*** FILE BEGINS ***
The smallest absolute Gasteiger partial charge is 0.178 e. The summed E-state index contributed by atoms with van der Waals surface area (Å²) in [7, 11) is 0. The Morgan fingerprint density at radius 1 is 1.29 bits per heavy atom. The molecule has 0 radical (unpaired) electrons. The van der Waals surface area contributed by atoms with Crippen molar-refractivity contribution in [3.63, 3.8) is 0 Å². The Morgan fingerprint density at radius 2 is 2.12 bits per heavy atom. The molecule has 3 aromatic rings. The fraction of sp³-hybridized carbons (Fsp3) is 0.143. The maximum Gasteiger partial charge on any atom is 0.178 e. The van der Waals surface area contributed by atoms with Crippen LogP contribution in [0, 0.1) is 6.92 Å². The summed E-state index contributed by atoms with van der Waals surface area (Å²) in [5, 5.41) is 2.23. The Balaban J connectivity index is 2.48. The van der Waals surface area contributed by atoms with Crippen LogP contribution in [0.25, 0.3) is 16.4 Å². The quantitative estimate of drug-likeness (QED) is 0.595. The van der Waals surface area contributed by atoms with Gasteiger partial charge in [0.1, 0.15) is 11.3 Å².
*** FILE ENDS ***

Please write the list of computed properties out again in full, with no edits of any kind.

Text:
The smallest absolute Gasteiger partial charge is 0.178 e. The summed E-state index contributed by atoms with van der Waals surface area (Å²) in [7, 11) is 0. The Morgan fingerprint density at radius 1 is 1.29 bits per heavy atom. The molecule has 0 radical (unpaired) electrons. The van der Waals surface area contributed by atoms with Crippen molar-refractivity contribution in [3.63, 3.8) is 0 Å². The Morgan fingerprint density at radius 2 is 2.12 bits per heavy atom. The molecule has 3 aromatic rings. The fraction of sp³-hybridized carbons (Fsp3) is 0.143. The maximum Gasteiger partial charge on any atom is 0.178 e. The van der Waals surface area contributed by atoms with Crippen LogP contribution in [0, 0.1) is 6.92 Å². The summed E-state index contributed by atoms with van der Waals surface area (Å²) in [5, 5.41) is 2.23. The Balaban J connectivity index is 2.48. The van der Waals surface area contributed by atoms with Crippen LogP contribution in [0.25, 0.3) is 16.4 Å². The quantitative estimate of drug-likeness (QED) is 0.595. The van der Waals surface area contributed by atoms with Gasteiger partial charge in [0.1, 0.15) is 11.3 Å².